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Hacking the signs

Paul Ingraham ARCHIVEDMicroblog posts are archived and rarely updated. In contrast, most long-form articles on are updated regularly over the years (see updates page).

Dr. Steven Novella made a great point in Skeptics Guide to the Universe Ep. 790. Paraphrasing:

A common theme in alternative and pseudoscientic medicine is trying to control biology by “hacking” the signs associated with (theoretically) desirable states. For instance, if EEG or heart-rate variability looks a certain way when we are relaxed, then can inducing that EEG or HRV artificially make us relaxed? For whatever it’s worth?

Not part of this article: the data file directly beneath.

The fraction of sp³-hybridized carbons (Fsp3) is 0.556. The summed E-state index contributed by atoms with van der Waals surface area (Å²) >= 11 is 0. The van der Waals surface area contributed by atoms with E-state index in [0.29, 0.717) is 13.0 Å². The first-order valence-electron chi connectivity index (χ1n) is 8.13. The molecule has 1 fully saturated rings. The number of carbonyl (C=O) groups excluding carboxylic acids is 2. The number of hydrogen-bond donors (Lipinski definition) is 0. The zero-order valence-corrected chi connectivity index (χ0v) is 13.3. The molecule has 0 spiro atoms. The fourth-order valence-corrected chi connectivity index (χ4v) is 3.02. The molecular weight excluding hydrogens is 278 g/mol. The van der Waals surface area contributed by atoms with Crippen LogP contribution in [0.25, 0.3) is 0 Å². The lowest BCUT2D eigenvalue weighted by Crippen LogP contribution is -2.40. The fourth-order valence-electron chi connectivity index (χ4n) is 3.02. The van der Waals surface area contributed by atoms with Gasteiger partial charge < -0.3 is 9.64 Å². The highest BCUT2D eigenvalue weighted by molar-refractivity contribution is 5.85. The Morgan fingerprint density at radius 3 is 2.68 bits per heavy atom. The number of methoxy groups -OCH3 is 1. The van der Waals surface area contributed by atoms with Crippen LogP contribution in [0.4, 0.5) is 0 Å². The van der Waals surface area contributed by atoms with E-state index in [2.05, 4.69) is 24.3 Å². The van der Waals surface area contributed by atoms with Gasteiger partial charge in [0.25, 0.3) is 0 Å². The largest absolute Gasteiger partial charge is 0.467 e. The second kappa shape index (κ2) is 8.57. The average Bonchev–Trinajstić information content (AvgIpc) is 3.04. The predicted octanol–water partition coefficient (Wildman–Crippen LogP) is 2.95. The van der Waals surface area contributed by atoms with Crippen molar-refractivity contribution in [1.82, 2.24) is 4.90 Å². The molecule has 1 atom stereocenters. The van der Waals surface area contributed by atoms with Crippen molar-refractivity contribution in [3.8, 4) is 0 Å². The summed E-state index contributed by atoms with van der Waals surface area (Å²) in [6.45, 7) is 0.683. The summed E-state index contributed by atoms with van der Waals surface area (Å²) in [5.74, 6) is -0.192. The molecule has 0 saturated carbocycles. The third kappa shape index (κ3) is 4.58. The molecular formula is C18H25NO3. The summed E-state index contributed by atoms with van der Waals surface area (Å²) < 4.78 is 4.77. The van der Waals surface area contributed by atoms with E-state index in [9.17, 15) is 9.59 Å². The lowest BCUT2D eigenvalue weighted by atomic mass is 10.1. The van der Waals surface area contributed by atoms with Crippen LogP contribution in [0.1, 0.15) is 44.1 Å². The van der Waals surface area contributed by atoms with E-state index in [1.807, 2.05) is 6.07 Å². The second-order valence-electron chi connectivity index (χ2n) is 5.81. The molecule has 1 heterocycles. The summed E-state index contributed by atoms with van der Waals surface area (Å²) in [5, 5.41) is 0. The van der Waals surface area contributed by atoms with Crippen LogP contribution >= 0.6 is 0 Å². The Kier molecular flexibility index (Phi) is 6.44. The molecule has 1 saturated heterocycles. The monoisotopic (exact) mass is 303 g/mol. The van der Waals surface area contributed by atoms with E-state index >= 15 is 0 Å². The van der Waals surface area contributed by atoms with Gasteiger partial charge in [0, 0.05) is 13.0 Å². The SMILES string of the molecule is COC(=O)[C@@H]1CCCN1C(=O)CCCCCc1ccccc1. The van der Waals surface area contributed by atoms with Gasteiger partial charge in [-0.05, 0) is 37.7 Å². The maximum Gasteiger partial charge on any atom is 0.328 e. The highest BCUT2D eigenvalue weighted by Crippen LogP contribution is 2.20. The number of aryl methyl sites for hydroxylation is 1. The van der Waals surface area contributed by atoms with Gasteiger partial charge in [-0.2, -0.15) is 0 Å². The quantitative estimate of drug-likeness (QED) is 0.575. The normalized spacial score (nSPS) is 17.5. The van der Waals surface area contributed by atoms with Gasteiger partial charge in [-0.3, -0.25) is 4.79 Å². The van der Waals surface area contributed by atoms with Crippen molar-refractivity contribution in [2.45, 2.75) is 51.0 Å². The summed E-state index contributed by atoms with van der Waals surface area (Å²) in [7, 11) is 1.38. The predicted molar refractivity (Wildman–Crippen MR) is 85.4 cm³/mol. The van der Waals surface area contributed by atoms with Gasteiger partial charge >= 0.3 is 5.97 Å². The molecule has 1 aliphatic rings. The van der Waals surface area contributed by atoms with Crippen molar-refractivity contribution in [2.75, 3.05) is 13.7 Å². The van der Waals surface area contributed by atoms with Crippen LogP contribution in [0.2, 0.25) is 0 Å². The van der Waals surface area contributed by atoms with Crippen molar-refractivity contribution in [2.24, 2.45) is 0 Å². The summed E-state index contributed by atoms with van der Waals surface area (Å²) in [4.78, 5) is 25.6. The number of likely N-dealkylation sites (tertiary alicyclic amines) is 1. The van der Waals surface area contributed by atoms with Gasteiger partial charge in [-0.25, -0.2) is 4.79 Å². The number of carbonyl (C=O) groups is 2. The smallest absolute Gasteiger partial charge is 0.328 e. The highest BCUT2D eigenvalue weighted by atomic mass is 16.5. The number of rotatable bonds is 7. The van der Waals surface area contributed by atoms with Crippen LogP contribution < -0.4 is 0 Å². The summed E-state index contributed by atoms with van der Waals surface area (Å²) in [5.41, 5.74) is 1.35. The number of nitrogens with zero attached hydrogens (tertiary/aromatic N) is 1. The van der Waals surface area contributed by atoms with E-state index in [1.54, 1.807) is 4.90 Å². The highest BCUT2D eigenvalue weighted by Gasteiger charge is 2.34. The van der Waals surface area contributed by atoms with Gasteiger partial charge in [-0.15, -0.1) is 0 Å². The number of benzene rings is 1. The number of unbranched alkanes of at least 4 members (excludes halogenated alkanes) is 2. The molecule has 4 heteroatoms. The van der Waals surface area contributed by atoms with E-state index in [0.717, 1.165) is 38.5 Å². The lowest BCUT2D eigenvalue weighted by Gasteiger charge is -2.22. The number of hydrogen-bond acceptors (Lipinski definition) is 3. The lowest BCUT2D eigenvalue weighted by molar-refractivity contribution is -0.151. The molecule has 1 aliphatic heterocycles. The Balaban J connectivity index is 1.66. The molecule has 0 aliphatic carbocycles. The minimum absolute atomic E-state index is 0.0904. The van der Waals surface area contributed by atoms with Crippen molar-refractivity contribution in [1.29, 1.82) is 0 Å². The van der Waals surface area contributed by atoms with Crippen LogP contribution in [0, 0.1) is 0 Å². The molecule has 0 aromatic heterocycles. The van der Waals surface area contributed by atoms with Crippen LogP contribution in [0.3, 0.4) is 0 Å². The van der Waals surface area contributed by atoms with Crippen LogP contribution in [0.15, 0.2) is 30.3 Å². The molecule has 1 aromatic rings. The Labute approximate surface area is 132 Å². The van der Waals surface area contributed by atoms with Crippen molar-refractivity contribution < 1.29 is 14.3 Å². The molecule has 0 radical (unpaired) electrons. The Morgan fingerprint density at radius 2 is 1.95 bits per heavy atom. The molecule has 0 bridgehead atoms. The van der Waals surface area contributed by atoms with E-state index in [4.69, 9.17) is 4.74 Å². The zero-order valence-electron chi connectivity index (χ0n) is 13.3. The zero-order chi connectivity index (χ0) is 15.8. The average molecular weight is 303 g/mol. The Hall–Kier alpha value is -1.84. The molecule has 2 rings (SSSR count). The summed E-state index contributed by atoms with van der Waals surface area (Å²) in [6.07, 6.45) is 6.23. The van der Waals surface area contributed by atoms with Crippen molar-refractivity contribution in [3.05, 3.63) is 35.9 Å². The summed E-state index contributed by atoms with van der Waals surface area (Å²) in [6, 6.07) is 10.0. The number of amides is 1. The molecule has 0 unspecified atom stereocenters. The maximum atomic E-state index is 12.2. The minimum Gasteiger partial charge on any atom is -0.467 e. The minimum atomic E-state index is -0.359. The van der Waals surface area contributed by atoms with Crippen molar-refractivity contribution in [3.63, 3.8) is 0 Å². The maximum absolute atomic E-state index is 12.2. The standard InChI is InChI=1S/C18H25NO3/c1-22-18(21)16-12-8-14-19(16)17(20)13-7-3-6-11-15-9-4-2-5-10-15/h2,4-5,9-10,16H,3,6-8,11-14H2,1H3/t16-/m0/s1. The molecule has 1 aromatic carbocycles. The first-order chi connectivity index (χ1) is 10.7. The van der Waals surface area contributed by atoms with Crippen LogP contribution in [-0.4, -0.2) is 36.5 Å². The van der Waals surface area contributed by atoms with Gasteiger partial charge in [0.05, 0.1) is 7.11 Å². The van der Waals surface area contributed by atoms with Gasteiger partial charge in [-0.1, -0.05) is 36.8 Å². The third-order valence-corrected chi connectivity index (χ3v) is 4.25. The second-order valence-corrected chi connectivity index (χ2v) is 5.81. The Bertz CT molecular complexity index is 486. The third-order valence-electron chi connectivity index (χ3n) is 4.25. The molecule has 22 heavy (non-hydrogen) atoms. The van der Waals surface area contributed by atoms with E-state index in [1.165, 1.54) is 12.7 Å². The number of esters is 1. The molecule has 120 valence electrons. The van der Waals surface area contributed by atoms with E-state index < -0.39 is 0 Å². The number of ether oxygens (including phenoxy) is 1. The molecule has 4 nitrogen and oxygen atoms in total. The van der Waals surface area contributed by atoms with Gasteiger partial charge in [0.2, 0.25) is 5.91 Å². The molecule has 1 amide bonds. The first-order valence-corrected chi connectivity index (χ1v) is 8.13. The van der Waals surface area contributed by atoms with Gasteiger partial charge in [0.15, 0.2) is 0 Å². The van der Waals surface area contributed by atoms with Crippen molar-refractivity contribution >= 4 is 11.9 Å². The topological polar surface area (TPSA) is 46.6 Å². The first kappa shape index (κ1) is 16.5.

This is the underlying logic of dozens of untested therapies and remedies. Some of them might make sense, but, hoo boy, citation badly needed! You have to test these things, and in most cases that test is not going to end well for the hypothesis. In general, it makes about as much sense as trying to make a car go faster by hacking the speedometer.

Dr. David Gorski has often mentioned how much he hates the word “hack” when applied to medicine. This is a great example of why. Medical “hacks” = medicine with a conceptually dull machete, trying to make something clinically meaningful happen with a laughably shallow grasp of mechanism: “These 2 things are related… GOOD ENOUGH FOR ME, CHANGE ONE OF THEM, VICTORY/PROFIT!” Gross.

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